As always, the gravest threat is that Trump will finally cut off the cost-sharing reduction payments—subisidies that insurers are supposed to receive under Obamacare in return for curbing out-of-pocket expenses for low-income customers. Some insurers, such as Blue Cross Blue Shield of North Carolina, have already raised their premiums in anticipation that the funding, which is worth billions to the industry, could dry up. But others haven't. And if Trump, who must decide whether to continue appealing a lawsuit brought by House Republicans aimed at stopping the payments, decides to simply pull the plug, many carriers may finally bail on the market rather than continue to absorb big losses. “If insurers perceived that ending the cost sharing subsidy payments was part of an overall strategy of undermining the marketplaces, then they would see little reason to stick around,” the Kaiser Family Foundation's Larry Levitt told me.

Of course, that's the worst-case scenario. There are other, more subtle ways the exchanges could run into trouble. Again, many insurers have already been asking to raise their premiums out of concern that Trump might relax the individual mandate's requirement that all Americans buy insurance coverage, as well as fears about the CSRs. Those hikes could convince more Americans to skip buying insurance, further weakening the markets—especially if Trump loosens up the mandate. It seems unlikely that we'd see a nationwide death spiral, where high prices drive out a critical mass of customers and insurers decide to jump ship. But it's possible that more sparsely populated parts of the country could be left without carriers. Already, 38 counties in three states are at risk of being left with zero coverage options next year. It's a tragic but thankfully small-scale policy failure. Nobody wants to see it grow.

Unlike Trump, some Republicans are talking about taking constructive steps to stabilize Obamacare's insurance exchanges. But it's unclear how many in the party would sign on to such an effort, especially if repeal was no longer an option. Meanwhile, Trump has more power than anybody to determine the future of the Affordable Care Act. He might just keep trying to harpoon it.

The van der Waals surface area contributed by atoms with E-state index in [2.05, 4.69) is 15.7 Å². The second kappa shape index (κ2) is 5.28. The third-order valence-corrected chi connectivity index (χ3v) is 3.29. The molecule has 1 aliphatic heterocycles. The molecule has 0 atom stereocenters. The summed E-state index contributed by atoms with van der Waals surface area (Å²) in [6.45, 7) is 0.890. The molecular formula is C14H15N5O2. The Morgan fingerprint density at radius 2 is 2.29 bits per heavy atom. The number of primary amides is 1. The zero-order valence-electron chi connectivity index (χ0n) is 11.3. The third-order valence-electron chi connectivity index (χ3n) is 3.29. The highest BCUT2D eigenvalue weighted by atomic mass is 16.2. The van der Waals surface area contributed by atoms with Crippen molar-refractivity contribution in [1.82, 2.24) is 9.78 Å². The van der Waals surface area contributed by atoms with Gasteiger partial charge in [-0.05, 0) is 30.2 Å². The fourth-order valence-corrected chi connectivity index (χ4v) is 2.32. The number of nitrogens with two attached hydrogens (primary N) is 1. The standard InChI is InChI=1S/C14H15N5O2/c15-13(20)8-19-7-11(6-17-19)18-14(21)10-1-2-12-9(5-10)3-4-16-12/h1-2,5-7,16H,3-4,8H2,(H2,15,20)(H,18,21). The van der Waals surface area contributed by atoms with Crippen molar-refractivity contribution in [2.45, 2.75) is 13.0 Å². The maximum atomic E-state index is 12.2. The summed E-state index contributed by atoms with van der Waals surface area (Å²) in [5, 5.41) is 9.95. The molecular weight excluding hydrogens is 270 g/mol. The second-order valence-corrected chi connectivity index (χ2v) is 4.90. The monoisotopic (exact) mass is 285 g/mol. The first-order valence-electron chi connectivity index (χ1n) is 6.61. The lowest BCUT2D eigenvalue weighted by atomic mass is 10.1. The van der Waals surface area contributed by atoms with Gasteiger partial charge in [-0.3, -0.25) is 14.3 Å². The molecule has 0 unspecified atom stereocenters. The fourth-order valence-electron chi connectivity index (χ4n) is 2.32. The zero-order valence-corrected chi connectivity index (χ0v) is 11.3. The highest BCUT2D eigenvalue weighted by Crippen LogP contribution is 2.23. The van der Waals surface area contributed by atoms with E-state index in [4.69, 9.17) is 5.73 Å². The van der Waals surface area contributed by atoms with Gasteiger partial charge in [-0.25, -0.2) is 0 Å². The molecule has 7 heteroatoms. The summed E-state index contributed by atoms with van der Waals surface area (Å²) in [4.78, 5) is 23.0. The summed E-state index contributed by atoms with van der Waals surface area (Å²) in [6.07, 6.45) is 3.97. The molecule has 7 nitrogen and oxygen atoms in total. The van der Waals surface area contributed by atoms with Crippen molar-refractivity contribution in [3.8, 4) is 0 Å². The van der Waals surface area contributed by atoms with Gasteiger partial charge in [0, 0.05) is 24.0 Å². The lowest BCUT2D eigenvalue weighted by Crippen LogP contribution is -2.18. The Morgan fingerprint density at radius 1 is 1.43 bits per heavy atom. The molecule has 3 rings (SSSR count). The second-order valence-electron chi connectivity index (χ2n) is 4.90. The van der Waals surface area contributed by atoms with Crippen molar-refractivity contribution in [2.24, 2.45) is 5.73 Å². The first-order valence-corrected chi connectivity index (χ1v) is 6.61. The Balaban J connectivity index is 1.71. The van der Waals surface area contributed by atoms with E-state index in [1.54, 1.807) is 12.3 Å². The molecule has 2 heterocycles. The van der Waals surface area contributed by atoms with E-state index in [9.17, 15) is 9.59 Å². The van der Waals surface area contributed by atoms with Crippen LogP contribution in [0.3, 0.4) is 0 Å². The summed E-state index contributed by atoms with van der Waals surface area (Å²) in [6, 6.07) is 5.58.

The Controversy That Finally Killed the Senate Health Care Bill        

The Senate health care bill appears to be dead—done in by the Republican Party's inability to agree on a basic philosophical question: Should healthy Americans have to subsidize the sick?

This is the quandary that has dogged GOP lawmakers throughout their entire attempt to repeal and replace the Affordable Care Act. Many of that law's most popular planks—such as the rules banning discrimination against customers with pre-existing conditions—essentially force the young and well to pay a bit more for their health coverage so that the old and ill can pay less. Committed conservatives loathe these regulations and want to roll them back. They would prefer to let every household pay only for the coverage they want, while letting the sick buy insurance through subsidized high-risk pools. But, either because of the political optics or because they sincerely don’t like seeing the infirm drown in mountains of debt, moderate Republicans have been wary of attacking consumer protections that help sympathetic cancer and diabetes patients.